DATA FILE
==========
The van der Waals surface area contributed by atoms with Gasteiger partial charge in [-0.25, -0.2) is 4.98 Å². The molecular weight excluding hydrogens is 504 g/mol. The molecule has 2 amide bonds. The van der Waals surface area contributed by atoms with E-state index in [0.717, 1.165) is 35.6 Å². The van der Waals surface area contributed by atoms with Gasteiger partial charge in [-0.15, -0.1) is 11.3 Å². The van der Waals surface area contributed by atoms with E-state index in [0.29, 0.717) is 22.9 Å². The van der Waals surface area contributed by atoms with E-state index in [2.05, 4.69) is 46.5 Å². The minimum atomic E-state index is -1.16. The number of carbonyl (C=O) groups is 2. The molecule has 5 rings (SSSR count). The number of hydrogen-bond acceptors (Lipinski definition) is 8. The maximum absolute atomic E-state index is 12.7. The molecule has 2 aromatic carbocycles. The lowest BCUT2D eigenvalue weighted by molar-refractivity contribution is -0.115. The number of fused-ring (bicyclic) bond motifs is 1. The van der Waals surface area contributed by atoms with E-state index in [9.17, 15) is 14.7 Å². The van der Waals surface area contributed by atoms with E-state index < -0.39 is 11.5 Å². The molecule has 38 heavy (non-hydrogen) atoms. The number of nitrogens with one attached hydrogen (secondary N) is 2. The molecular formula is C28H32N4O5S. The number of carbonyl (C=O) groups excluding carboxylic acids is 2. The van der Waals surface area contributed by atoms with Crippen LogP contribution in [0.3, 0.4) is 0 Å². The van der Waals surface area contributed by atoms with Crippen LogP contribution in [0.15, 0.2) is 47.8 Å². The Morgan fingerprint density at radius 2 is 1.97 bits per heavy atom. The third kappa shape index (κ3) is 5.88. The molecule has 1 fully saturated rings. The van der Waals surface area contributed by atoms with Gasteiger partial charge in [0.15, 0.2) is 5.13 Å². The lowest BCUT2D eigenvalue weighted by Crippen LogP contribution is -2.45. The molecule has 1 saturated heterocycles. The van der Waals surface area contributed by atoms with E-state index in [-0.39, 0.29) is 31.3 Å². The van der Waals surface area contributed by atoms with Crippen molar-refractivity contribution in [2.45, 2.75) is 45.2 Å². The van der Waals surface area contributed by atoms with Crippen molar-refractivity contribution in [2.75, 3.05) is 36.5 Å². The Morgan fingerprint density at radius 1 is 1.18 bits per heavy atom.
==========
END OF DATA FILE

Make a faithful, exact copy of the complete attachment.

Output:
The van der Waals surface area contributed by atoms with Gasteiger partial charge in [-0.25, -0.2) is 4.98 Å². The molecular weight excluding hydrogens is 504 g/mol. The molecule has 2 amide bonds. The van der Waals surface area contributed by atoms with E-state index in [0.717, 1.165) is 35.6 Å². The van der Waals surface area contributed by atoms with Gasteiger partial charge in [-0.15, -0.1) is 11.3 Å². The van der Waals surface area contributed by atoms with E-state index in [0.29, 0.717) is 22.9 Å². The van der Waals surface area contributed by atoms with E-state index in [2.05, 4.69) is 46.5 Å². The minimum atomic E-state index is -1.16. The number of carbonyl (C=O) groups is 2. The molecule has 5 rings (SSSR count). The number of hydrogen-bond acceptors (Lipinski definition) is 8. The maximum absolute atomic E-state index is 12.7. The molecule has 2 aromatic carbocycles. The lowest BCUT2D eigenvalue weighted by molar-refractivity contribution is -0.115. The number of fused-ring (bicyclic) bond motifs is 1. The van der Waals surface area contributed by atoms with E-state index in [9.17, 15) is 14.7 Å². The van der Waals surface area contributed by atoms with E-state index < -0.39 is 11.5 Å². The molecule has 38 heavy (non-hydrogen) atoms. The number of nitrogens with one attached hydrogen (secondary N) is 2. The molecular formula is C28H32N4O5S. The number of carbonyl (C=O) groups excluding carboxylic acids is 2. The van der Waals surface area contributed by atoms with Crippen LogP contribution in [0.3, 0.4) is 0 Å². The van der Waals surface area contributed by atoms with Crippen LogP contribution in [0.15, 0.2) is 47.8 Å². The Morgan fingerprint density at radius 2 is 1.97 bits per heavy atom. The third kappa shape index (κ3) is 5.88. The molecule has 1 fully saturated rings. The van der Waals surface area contributed by atoms with Gasteiger partial charge in [0.15, 0.2) is 5.13 Å². The lowest BCUT2D eigenvalue weighted by Crippen LogP contribution is -2.45. The molecule has 1 saturated heterocycles. The van der Waals surface area contributed by atoms with E-state index in [-0.39, 0.29) is 31.3 Å². The van der Waals surface area contributed by atoms with Crippen molar-refractivity contribution in [2.45, 2.75) is 45.2 Å². The van der Waals surface area contributed by atoms with Crippen molar-refractivity contribution in [2.75, 3.05) is 36.5 Å². The Morgan fingerprint density at radius 1 is 1.18 bits per heavy atom.